I’ve written before that my daughter’s passions in elementary were reading ravenously, writing a novel and building structures. I’ve said before that the child building leggos in the basement is your future engineer. Homework overload deprives children of self-directed pursuits, it snatches away all that delicious incidental learning such as tripping over a good book Dad left in the hallway and picking it up, becoming so inspired by the Alexander Calder exhibit at the art museum that she can’t wait to go home and make something similar, the fascination with physics at age 8 and pleading to learn about motion. And let’s not forget play. As Maria Montessori said, play is a child’s work.
The students from the best academies have the highest acceptance rates at the best universities…This is because of their high SAT scores and the fact that they are truly well educated about current events, history and literature.
My daughter attends a top school. I’m not disputing your connection between a solid education and high university acceptance rates. But the dirty little secret of those elite high schools is how they unduly burden their students. I was just talking to a parent who sends his daughter to an exclusive boarding school as a day student. He bemoaned how she spends entire weekends doing homework and projects and his fears that it will leech all the joy out of learning. It already has. As a senior, she is so burned out, the parents are seriously wondering if they shouldn’t encourage deferred enrollment for a gap year.
My daughter fights with me to stay up well past her bed time. But she may have bombed on two major tests this week and is quite despondent over it. If I tell her that sleep deprivation is to blame, how will that help? She’s caught between a rock and a hard place. She gets major projects due on major test days and she’s robbing Peter to pay Paul. No matter how much you extol the virtues of all this overload, not one person has successfully convinced me that something really good comes out of all this sleep deprivation. Children (and yes, that includes late adolescents) desperatley need their sleep .They need sleep like food. It should be non-negotiable. It is child abuse to think otherwise.
They have also learned to research and write extremely well.
Not if they’re doing it into the wee hours of the morning. In fact, at that point they are cranking it out. One more paper doesn’t make a better writer, it just makes a better crammer. We want our students engaged with their material, thinking critically about what they are learning and composing, not turning into robo-student, bent only on getting it done and getting a good grade.
These kids go into college and don’t need remedial anything –
Believe me, if my daughter got one less paper this semester and much more sleep, I seriously doubt she’d need remedial anything either!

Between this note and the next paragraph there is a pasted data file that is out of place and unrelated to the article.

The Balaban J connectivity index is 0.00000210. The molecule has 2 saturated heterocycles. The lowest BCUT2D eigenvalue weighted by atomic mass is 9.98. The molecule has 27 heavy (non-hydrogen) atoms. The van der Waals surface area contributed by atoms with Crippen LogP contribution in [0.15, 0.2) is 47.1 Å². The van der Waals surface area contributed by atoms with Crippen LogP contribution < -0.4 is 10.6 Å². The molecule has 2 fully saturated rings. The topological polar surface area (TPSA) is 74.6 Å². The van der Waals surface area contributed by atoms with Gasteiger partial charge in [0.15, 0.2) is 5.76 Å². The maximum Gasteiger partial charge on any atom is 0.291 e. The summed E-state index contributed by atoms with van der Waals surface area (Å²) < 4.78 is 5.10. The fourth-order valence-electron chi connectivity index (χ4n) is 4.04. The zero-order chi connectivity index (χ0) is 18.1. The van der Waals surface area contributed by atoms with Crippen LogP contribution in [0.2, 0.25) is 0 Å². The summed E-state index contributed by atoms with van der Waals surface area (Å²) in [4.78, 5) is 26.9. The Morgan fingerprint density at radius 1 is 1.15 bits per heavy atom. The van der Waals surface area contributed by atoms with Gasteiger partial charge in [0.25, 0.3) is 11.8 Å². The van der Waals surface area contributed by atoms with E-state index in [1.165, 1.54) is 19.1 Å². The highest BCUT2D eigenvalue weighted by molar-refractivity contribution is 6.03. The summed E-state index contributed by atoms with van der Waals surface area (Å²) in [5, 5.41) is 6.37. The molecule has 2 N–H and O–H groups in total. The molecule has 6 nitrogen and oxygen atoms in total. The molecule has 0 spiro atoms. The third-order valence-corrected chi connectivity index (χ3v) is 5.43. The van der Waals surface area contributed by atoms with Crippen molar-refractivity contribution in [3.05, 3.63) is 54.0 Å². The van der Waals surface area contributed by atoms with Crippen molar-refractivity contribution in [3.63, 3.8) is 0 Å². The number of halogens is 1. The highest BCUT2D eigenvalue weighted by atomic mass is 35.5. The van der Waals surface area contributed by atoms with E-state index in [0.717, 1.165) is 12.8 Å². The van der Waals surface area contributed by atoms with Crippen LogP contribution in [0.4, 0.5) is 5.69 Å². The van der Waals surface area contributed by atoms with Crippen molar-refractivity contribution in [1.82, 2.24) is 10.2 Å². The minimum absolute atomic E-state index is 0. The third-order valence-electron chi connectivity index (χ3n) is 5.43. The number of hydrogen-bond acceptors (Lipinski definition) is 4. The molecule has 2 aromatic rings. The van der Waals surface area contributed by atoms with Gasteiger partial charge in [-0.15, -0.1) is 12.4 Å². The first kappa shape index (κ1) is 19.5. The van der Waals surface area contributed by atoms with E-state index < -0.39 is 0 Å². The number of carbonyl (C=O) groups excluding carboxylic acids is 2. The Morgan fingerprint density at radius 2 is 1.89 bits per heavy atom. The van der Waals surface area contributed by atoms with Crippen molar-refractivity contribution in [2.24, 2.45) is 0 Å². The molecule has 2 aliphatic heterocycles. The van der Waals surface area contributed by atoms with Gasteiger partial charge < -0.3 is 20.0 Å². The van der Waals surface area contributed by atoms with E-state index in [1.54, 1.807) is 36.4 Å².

I wouldn’t trade the education I had for anything.
I wish I could rave about my daughter’s education too. And I would if homework didn’t stretch into the night and into every weekend. I simply do not see an upside, all I see is burnout.
I read with greater comprehension, understand issues at levels many can’t consider –
So do I! I went to high school for eight hours a day with about three hours of homework. That sounds pretty intense but doesn’t come close to the amount of time students must put in nowadays. I wouldn’t be the hungry learner I am today if I’d been turned off yesterday.
And my daughter reads with greater comprehension than most of her peers too. And I can tell you it didn’t come from boring 5th grade homework. It came from all the reading she did when she was supposed to be doing that homework!
I am lucky. And I would do all of that homework over again any day.
Good. Come to our house and do it for my daughter! That way she’ll have time to hone those noble comprehension, research and writing skills we both hold so dear.
I hope your daughter survived and is thriving today.
I have not taught at a school which assigns more than 2-3 hours of homework per night (except on rare occasions or if you choose to procrastinate) in the middle years and up. Nor did I attend such a school. I was not referring to writing dozens of lengthy papers per year. From what I have seen, the greater the number of papers required by students, the less the students actually learn to write with skill and finesse. Quantity is not quality…the teacher has no time to meaningfully critique for rewrites, so there is little point. However, requiring a student to actually learn how to research well (including reading parts of whole books, skimming entire books, finding journal articles, and true primary sources), collect organized information on that research, review it to determine what has been learned in order to know what can truly be stated about the topic and how that statement can be supported by the research, learning to create a thesis or statement that is neither too broad or narrow, learning how to organize that information in a map or outline, learning how to grow your writing in terms of sentence complexity and simple elegance…that takes time and effort. As well as more than one attempt and in different genres. It also takes more time than is afforded in one hour evey othr day if you have 20 students in your class.
Students whom I have seen inundated with homework often attend Harkness style boarding schools. Sounds great for students to “do their own learning, discussing and discovering” with the teacher occasionally asking guiding questions…until one realizes how much reading and preparation on the student’s part it takes to teach themselves all about Hamlet and Shakespeare by reading and researching available resources rather than have an informed instructor provide some of that information to them in class during a lecture or class discussion. After all, presumably, the instructor doesn’t need to research it as they already know it because (likely) they had teachers and professors who actually taught. Back in the day. You probably don’t agree with this either, but it does take longer to invent wheels every day rather than have someone walk you through the process. Thus all the extra homework.
I have, now, taught at several public schools which demand little to no homework of students. The students’ knowledge, skills, and work ethic are pretty abysmal for the most part. Often, half the class fails to meet benchmarks on measures of success. Granted, there is much more to this than just homework (or the nearly entire lack of it)…but I tutor students from public schools who want to take the SSAT again because they scored a 9th percentile the first time overall. Kids who turnout to be capable enough but who have never been challenged to truly apply their minds or their time to learning. Of any kind. It is also very difficult for them to understand that they really do have to work hard and focus for extended periods of time.
I also think we need to find middle ground on kids following their passion and learning what is assigned. Most jobs, whether in something you are passionate about or not, have rather large elements which are simply required which you don’t like doing, don’t agree with, think are dull, or is busywork a monkey could do. Definitely, by middle school, kids need to learn that you just have to learn to focus, finish, and move on.